Through partnerships with labels like Pact and Girlfriend Collective, Bold Metrics is driving sustainability through personalized AI sizing that could reduce returns and the carbon footprint that goes along with them. Can it work?
Last year, leading artificial intelligence firm Bold Metrics teamed up with sustainable clothing brands Pact and Girlfriend Collective to provide its state-of-the-art sizing solution for online shoppers. The ‘Find My Size’ feature, developed by Bold Metrics, will offer Pact consumers an innovative tool to swiftly and accurately discover their optimal size.
The goal of proper sizing is to revolutionize the significant sizing hurdle common with online clothing shopping. According to data from Business Insider, 63 percent of consumers engage in bracketing, a shopping practice where they purchase several sizes of a single item and return the ill-fitting options. This puts pressure on supply chains and leads to increased emissions from excessive shipping. And Shopify says poor fit accounts for more than half of clothing returns. Bold Metrics claims its technology can reduce return rates by 32 percent while also increasing conversions and overall average order value.
To achieve optimal sizing, Bold Metrics’ AI technology constructs a virtual duplicate of each shopper, calculating more than 50 distinct body measurements it obtained from a survey. These measurements, combined with detailed garment information on a style-by-style basis, offer what the company says is an unparalleled accuracy level in determining a shopper’s best size for a particular style.
Reducing the frequency of returns has a direct, positive impact on sustainability initiatives by reducing emissions and decreasing waste. And that adds up fast. Fashion’s carbon pollution accounts for ten percent of total global emissions. “Returns are a problem that impacts a brand’s sustainability efforts. U.S. eCommerce apparel returns due to fit alone result in approximately 168,337 tons of landfill waste and 1,043,481 tons of CO2 contributed to the atmosphere annually,” Daina Burnes, CEO of Bold Metrics, said in a statement.
The industry is also wasteful in other ways; it’s notoriously resource-heavy, using 93 billion cubic meters of water — enough to meet the needs of 5 million people, says the World Bank. The fashion industry also produces about 20 percent of global wastewater — most often byproducts of dyeing and tanning, among other textile treatments.
“Leveraging AI effectively, especially in optimizing apparel fit and sizing, goes beyond intelligent size recommendations,” Bold Metrics said in its 2023 Q2 report. “AI can empower brands to improve supply chains, create better product, personalize the shopper journey, and build a dedicated community of brand advocates. It should serve as a valuable guide for apparel brands looking to remain competitive, increase revenue, and create operational efficiencies across their organization.”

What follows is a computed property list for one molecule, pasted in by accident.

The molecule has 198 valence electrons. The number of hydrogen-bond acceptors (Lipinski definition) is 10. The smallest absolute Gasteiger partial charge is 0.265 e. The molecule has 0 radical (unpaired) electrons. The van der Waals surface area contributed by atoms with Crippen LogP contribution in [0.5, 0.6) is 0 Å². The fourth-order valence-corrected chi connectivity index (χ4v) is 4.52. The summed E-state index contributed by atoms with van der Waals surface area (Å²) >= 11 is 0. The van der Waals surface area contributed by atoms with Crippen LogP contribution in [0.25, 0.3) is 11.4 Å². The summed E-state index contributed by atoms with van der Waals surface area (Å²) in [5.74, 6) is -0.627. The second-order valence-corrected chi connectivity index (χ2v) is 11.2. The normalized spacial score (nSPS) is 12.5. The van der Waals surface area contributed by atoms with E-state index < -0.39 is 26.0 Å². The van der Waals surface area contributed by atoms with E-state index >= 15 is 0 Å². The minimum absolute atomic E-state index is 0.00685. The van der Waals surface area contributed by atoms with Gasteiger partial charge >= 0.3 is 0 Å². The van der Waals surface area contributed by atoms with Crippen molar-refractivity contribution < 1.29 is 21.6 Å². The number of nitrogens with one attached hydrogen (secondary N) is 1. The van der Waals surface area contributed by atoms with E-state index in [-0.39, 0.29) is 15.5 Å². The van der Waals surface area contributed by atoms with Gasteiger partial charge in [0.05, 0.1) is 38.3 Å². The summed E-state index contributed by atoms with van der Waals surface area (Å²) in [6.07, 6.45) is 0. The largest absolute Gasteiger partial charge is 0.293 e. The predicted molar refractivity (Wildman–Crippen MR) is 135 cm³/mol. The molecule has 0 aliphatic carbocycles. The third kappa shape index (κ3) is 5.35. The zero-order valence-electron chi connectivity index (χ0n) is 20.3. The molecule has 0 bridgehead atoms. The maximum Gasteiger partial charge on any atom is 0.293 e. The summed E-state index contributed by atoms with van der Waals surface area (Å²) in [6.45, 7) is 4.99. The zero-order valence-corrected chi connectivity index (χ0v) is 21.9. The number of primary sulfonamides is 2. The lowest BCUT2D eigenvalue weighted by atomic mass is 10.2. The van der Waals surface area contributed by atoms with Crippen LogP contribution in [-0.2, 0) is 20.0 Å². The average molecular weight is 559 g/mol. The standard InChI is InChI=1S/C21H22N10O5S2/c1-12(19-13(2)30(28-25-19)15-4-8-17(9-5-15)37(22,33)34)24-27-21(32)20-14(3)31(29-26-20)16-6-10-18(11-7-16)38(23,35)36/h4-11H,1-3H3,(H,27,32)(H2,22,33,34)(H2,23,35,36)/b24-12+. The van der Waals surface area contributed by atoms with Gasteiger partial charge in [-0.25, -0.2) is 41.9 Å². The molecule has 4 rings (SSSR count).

Bold Metrics says sizing charts are both complicated and confusing given the lack of standardization and the widespread use of vanity sizing. “An easy-to-use, accurate sizing solution that provides size recommendations based on individual shopper body measurements and personal fit preferences makes a significant difference in personalizing the fit experience for shoppers.”
According to Burnes, by helping Pact and Girlfriend Collective’s customers elevate their sizing experience and overcome sizing uncertainty, Bold Metrics is “reinforcing” a commitment to “improving the customer experience and fostering a more sustainable approach to online shopping.”
Pact announced it reached a million-customer milestone last April. The company, which launched as an underwear brand in 2011, has expanded its offerings to include a range of items from basics and dresses to loungewear. The company says the milestone is a significant mile marker in the journey to a more sustainable fashion industry. Pact says its customers have contributed to reducing more than 300 million gallons of water by supporting organic textile production and have contributed more than $1 million in premiums distributed to Fair Trade employees. The company says it has also reduced more than 11 million kilograms of carbon dioxide through reforestation and renewable energy projects.
“We are so grateful that customers have put their faith in Pact to deliver the most comfortable and versatile organic clothing on earth,” Brendan Synnott, Pact’s founder said in a statement. “We look forward to cleaning up the clothing industry together for years to come.”
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